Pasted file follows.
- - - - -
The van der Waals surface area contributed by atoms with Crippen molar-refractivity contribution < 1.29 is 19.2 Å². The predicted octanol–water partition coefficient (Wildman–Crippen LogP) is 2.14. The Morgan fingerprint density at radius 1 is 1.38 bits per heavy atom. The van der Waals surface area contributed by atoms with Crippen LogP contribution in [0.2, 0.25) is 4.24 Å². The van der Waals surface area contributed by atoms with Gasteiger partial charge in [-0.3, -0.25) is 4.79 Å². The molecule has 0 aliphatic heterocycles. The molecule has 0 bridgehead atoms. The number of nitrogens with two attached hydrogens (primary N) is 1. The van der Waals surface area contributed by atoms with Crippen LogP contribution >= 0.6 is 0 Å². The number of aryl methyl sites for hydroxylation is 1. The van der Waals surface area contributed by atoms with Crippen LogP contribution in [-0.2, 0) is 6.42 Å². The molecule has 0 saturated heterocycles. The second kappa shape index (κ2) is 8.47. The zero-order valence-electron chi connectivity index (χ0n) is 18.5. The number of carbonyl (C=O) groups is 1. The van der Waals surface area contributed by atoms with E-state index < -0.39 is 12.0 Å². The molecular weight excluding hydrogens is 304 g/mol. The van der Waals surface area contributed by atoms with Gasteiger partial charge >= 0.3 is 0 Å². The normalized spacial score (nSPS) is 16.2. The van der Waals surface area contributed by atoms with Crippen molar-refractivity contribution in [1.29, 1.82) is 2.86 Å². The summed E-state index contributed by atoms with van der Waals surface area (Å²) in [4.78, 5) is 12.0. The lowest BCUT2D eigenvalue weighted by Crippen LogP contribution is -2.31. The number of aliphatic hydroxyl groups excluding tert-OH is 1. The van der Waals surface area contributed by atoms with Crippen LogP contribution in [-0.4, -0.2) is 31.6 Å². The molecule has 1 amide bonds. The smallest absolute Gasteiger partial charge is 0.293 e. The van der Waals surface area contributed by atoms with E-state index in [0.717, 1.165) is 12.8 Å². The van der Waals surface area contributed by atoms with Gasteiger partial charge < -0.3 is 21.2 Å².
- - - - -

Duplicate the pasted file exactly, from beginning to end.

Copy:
The van der Waals surface area contributed by atoms with Crippen molar-refractivity contribution < 1.29 is 19.2 Å². The predicted octanol–water partition coefficient (Wildman–Crippen LogP) is 2.14. The Morgan fingerprint density at radius 1 is 1.38 bits per heavy atom. The van der Waals surface area contributed by atoms with Crippen LogP contribution in [0.2, 0.25) is 4.24 Å². The van der Waals surface area contributed by atoms with Gasteiger partial charge in [-0.3, -0.25) is 4.79 Å². The molecule has 0 aliphatic heterocycles. The molecule has 0 bridgehead atoms. The number of nitrogens with two attached hydrogens (primary N) is 1. The van der Waals surface area contributed by atoms with Crippen LogP contribution >= 0.6 is 0 Å². The number of aryl methyl sites for hydroxylation is 1. The van der Waals surface area contributed by atoms with Crippen LogP contribution in [-0.2, 0) is 6.42 Å². The molecule has 0 saturated heterocycles. The second kappa shape index (κ2) is 8.47. The zero-order valence-electron chi connectivity index (χ0n) is 18.5. The number of carbonyl (C=O) groups is 1. The van der Waals surface area contributed by atoms with E-state index < -0.39 is 12.0 Å². The molecular weight excluding hydrogens is 304 g/mol. The van der Waals surface area contributed by atoms with Gasteiger partial charge >= 0.3 is 0 Å². The normalized spacial score (nSPS) is 16.2. The van der Waals surface area contributed by atoms with Crippen molar-refractivity contribution in [1.29, 1.82) is 2.86 Å². The summed E-state index contributed by atoms with van der Waals surface area (Å²) in [4.78, 5) is 12.0. The lowest BCUT2D eigenvalue weighted by Crippen LogP contribution is -2.31. The number of aliphatic hydroxyl groups excluding tert-OH is 1. The van der Waals surface area contributed by atoms with Crippen LogP contribution in [-0.4, -0.2) is 31.6 Å². The molecule has 1 amide bonds. The smallest absolute Gasteiger partial charge is 0.293 e. The van der Waals surface area contributed by atoms with E-state index in [0.717, 1.165) is 12.8 Å². The van der Waals surface area contributed by atoms with Gasteiger partial charge < -0.3 is 21.2 Å².